noting DADS status as State agencySummary of this case from Tex. Dep't of Aging & Disability Servs. v. Lagunas
Laura B. Fountain, Assistant Attorney General, Tort Litigation Division, Austin, for Appellant.Sam J. Legate, Scherr & Legate, PPLC, El Paso, for Appellee.
Laura B. Fountain, Assistant Attorney General, Tort Litigation Division, Austin, for Appellant.Sam J. Legate, Scherr & Legate, PPLC, El Paso, for Appellee.
GUADALUPE RIVERA, Justice.
Appellee, Rosa Maria Beltran (Beltran), brought action under the Anti–Retaliation Law against Appellant, the Texas Department of Aging and Disability Services (the Department), her employer, for wrongful discharge in retaliation for filing a workers' compensation claim. The Department appeals the trial court's denial of its plea to the jurisdiction. We affirm.
Beltran, an employee of the Department since 1990, alleged that she sustained injuries to her shoulder and elsewhere as a consequence of her job-related duties and thereafter filed a workers' compensation claim. The Department terminated Beltran's employment on March 31, 2008. Beltran brought suit against the Department, alleging that the Department terminated her in retaliation for filing a worker's compensation claim, an act prohibited under Section 451.001 of the Texas Labor Code, also known as the Anti–Retaliation Law. Tex. Lab.Code Ann. Ch. 451, § 451.001.
The Department filed a plea to the jurisdiction in which it sought to dismiss Beltran's suit for lack of subject-matter jurisdiction. In its plea, the Department asserted that it was protected by sovereign immunity because the “Legislature has not clearly and unambiguously waived sovereign immunity for [the Anti–Retaliation Law]” as required after the Legislature's 2001 enactment of Section 311.034 of the Code Construction Act. Tex. Gov't Code Ann. § 311.034 (Waiver of Sovereign Immunity) (West 2005). Without conducting a hearing, the trial court denied the Department's plea to the jurisdiction.
The trial court scheduled a hearing to consider the Department's plea to the jurisdiction but we find no evidence in the record that a hearing was conducted.
In a single issue, the Department contends that its sovereign immunity under the Anti–Retaliation Law and the State Applications Act has not been clearly and unambiguously waived as required after the Legislature's 2001 enactment of Section 311.034 of the Code Construction Act, and for this reason, the Department asserts that the trial court lacks subject-matter jurisdiction over this lawsuit. Tex. Gov't Code Ann. § 311.034 (West 2005).
Standard of Review
A trial court's subject-matter jurisdiction is defeated by sovereign immunity from suit and is therefore properly asserted in a plea to the jurisdiction. State v. Lueck, 290 S.W.3d 876, 880 (Tex.2009); Tex. Dept. of Parks & Wildlife v. Miranda, 133 S.W.3d 217, 224, 226–27 (Tex.2004). Whether a court has subject-matter jurisdiction is a question of law. Tex. Natural Res. Conservation Comm'n v. IT–Davy, 74 S.W.3d 849, 855 (Tex.2002). We review de novo a challenge to a trial court's subject-matter jurisdiction.
Sovereign Immunity & Waiver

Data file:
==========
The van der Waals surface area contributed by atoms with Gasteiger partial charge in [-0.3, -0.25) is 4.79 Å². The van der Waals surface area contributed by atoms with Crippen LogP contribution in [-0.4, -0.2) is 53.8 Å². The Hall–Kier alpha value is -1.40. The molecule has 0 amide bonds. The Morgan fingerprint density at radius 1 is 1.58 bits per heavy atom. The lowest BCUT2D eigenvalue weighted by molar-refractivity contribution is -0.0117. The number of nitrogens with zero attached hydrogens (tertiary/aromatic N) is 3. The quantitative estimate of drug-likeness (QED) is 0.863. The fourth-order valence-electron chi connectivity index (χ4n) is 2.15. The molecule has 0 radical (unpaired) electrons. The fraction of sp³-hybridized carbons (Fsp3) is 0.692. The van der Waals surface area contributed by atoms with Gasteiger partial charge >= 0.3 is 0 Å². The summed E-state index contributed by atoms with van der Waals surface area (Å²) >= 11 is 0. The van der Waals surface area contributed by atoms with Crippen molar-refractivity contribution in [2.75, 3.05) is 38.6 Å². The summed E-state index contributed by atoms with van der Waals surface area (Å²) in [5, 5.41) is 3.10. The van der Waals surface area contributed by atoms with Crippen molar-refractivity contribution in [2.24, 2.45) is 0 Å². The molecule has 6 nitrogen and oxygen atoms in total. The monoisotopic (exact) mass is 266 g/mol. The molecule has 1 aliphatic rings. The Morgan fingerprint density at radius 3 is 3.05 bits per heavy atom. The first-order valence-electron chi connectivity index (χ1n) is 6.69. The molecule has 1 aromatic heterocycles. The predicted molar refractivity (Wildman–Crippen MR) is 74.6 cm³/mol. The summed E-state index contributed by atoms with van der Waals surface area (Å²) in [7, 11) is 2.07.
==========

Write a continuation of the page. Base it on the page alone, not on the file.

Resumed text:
The State of Texas and its agencies, such as the Department, are immune from suit and from liability unless the Legislature expressly waives sovereign immunity. Kerrville State Hosp. v. Fernandez, 28 S.W.3d 1, 3 (Tex.2000). Consent to suit, which is pivotal to a waiver of sovereign immunity, must ordinarily rest in a constitutional provision or legislative enactment. Wichita Falls State Hosp. v. Taylor, 106 S.W.3d 692, 695 (Tex.2003). When the text and history of a statute leaves room to doubt the Legislature's intent to waive immunity from suit, we are less likely to find a waiver and will resolve any ambiguities by retaining immunity. Id. at 697.
Encompassed in sovereign immunity are the distinct principles of immunity from suit and immunity from liability. Miranda, 133 S.W.3d at 224. The first deprives a court of subject-matter jurisdiction while the second is an affirmative defense which cannot be raised by a plea to the jurisdiction. Lueck, 290 S.W.3d at 880; Miranda, 133 S.W.3d at 224. Consequently, even when the State acknowledges liability on a claim, until the Legislature consents to suit, immunity bars a remedy. Wichita Falls State Hosp. v. Taylor, 106 S.W.3d 692, 696 (Tex.2003). Likewise, although often used interchangeably, the concepts of sovereign immunity and governmental immunity involve two distinct concepts. Sovereign immunity refers to the State's immunity from suit and liability while also protecting the State's agencies, boards, hospitals, and universities. Governmental immunity from liability protects political subdivisions of the State such as counties, cities, and school districts. Taylor, 106 S.W.3d at 694 n. 3.
Legislative Intent and Statutory Construction
The issue before us is one of statutory construction. When interpreting any statute, our primary goal is to determine and give effect to the Legislature's intent in enacting the provision. In re Canales, 52 S.W.3d 698, 702 (Tex.2001) (orig. proceeding). A statute's words are the surest guide to its intended meaning and, therefore, we focus our analysis upon the plain language of the statute. Fitzgerald v. Advanced Spine Fixation Sys., Inc., 996 S.W.2d 864, 865–66 (Tex.1999); see also Tex. Gov't Code Ann. § 311.011 (West 2005) (words and phrases should be read in context and, unless they have acquired a specialized or technical meaning, construed according to their common usage). Where the text of a statute is unambiguous, we generally have no need to utilize other rules of construction or methods of interpretation to aid in the determination of the provision's intended meaning. In re Estate of Nash, 220 S.W.3d 914, 917 (Tex.2007).